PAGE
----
LINCOLN — Lincoln Consolidated School District is in “great shape” financially, Superintendent Mary Ann Spears told Board members last week.
So great, she said, the school has additional money in its balance to use for recommended projects this year. The projects include new playground equipment at the elementary school, leasing another school bus and assisting with the costs for improvements at the high school parking lot.
“I’m feeling really good about our finances and the food service budget,” Spears said.
The monthly district financial report shows about $5.9 million has been spent so far this school year, and 52% of the budget has been used.
The district served more than 12,000 meals during January, according to the monthly food service report.
Spears commended the district’s food service staff. She said the district sent home 3,000 meals before the winter storms hit this area so students would have meals if schools did not have in-person classes.
“That was huge,” Spears said. “I saw kids on Friday going out with bags of food.”
High school teacher Patricia Myers received the Above and Beyond Award for the month of February from Sams Furniture and Fayetteville Area Chamber of Commerce.
Myers was recognized for her passion for her job inside and outside the classroom and her dedication to her students’ overall health.
Myers addressed the board, saying, “It’s always a good day to go to work. It’s a really good place to be and I’m truly humbled to receive this.”
She said she encourages her students to keep coming to school and always tries to build up Lincoln.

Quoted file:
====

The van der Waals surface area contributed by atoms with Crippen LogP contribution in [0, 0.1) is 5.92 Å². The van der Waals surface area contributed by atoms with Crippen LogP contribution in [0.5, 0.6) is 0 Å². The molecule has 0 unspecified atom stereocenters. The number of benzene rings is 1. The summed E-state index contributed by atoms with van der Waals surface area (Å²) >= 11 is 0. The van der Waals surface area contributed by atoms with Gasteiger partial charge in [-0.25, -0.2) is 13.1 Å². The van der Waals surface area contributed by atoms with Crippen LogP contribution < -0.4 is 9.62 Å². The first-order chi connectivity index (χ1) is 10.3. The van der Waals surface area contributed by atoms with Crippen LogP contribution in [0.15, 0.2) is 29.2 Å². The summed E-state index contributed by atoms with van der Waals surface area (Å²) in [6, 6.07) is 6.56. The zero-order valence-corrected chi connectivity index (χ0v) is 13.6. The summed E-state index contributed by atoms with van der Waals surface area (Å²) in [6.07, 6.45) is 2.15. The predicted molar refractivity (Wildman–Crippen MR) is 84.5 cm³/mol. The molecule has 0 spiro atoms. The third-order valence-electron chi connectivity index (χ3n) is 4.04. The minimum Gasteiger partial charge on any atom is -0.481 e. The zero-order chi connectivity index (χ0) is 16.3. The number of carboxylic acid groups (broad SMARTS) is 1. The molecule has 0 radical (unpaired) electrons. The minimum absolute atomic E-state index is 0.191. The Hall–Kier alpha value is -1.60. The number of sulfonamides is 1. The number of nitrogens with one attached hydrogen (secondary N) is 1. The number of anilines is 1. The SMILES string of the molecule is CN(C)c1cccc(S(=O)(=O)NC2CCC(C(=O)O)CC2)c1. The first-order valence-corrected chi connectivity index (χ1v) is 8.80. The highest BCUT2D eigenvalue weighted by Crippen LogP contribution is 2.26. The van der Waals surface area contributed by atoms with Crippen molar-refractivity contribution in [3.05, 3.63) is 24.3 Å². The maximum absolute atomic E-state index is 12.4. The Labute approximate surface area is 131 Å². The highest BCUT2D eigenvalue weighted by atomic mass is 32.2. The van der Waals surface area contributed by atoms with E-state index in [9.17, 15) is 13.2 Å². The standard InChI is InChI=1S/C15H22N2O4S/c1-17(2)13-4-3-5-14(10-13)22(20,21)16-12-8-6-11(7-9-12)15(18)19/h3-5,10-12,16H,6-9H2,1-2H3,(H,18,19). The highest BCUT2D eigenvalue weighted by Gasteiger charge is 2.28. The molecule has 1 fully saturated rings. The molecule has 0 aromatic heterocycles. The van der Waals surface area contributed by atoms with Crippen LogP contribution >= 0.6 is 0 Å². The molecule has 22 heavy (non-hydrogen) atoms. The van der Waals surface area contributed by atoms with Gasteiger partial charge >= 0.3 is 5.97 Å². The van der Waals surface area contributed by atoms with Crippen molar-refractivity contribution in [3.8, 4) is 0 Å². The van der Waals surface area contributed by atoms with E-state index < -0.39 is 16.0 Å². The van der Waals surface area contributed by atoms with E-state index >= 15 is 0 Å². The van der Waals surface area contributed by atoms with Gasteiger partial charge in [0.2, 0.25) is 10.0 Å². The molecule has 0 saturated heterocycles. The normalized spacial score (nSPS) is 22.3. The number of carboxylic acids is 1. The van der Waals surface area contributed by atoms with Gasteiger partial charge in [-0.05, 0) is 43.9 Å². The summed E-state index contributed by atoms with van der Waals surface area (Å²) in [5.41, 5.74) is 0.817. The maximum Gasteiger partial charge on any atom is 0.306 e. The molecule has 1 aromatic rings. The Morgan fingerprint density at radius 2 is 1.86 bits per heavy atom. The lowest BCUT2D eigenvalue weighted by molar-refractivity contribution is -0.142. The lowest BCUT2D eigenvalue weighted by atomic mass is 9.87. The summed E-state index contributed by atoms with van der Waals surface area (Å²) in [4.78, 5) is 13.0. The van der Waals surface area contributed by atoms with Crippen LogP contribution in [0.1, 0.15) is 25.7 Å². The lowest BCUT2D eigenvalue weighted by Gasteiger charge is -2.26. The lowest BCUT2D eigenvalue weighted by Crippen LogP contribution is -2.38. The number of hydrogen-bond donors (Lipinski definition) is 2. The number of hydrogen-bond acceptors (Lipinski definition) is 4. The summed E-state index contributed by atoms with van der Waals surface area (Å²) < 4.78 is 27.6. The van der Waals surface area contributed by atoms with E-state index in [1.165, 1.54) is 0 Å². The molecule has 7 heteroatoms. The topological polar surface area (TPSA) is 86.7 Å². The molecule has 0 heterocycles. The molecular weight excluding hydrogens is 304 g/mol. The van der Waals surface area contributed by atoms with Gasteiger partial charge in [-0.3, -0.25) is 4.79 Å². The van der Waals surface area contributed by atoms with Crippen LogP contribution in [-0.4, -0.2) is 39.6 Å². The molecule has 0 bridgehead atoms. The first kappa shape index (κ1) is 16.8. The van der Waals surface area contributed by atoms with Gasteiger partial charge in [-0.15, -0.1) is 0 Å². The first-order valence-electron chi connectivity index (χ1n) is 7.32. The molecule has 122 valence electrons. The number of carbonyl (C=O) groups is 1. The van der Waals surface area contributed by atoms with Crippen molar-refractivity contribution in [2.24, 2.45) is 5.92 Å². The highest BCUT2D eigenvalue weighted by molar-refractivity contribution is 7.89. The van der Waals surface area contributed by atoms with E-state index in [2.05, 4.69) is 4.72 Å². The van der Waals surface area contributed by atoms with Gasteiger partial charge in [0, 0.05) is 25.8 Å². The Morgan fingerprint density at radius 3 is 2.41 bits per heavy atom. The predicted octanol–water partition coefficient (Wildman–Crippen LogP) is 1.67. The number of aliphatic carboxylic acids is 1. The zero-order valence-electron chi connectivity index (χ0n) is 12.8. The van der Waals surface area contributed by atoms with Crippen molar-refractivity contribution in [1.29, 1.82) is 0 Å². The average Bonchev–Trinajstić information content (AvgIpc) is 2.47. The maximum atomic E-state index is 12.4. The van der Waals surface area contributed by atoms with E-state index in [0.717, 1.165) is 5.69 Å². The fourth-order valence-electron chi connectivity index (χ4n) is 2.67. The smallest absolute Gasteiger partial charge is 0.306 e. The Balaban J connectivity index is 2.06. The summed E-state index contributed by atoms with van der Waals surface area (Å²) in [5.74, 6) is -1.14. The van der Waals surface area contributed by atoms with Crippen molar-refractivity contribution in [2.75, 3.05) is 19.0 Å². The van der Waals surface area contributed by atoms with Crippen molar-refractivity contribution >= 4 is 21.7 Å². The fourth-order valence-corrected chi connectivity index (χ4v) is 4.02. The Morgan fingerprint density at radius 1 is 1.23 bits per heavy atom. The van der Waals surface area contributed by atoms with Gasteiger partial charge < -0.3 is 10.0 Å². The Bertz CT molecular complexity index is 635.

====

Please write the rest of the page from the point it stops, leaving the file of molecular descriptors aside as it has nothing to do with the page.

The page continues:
Along with the award, Myers received an $100 gift certificate to Sams Furniture in Springdale.
In action items, the board on Feb. 22 approved asking the state to renew its Act 1240 waivers to allow some flexibility when it comes to instruction. Act 1240 gave public schools the opportunity to apply for a waiver if the same waiver was available to charter schools.
Jana Claybrook, learning services director, said these are waivers that were approved by the state five years ago. The seven waivers expire in April, so the district is asking the state to renew the waivers for another five-year period.
The waivers allow the district to increase the class size and teaching load as needed, to provide a duty-free lunch so teachers have the opportunity to meet with students for intervention, to have a flexible school-day schedule to allow mentoring opportunities for students, and a flexible planning period for teachers.
Another waiver allows the media specialist to assist in other areas, such as testing. In addition, the district has a waiver to use someone for instruction who has a knowledgeable background, education and experience, but is not licensed to teach. The seventh one waives the requirement for students to have a keyboard class as a prerequsite for other computer courses.
The board also approved a proposed expenditure budget for the 2022-23 school year. This is required by the state and has to be published 60 days prior to the May 18 school election. Spears said the budget is preliminary and represents a 3% increase.
The proposed budget estimates $4.6 million for salary fund expenditures, $2 million for instruction, $1 million for maintenance and operation, $833,000 for bonded debt service, $747,000 for other operating expenses, $464,000 for transportation and about $95,000 for other debt.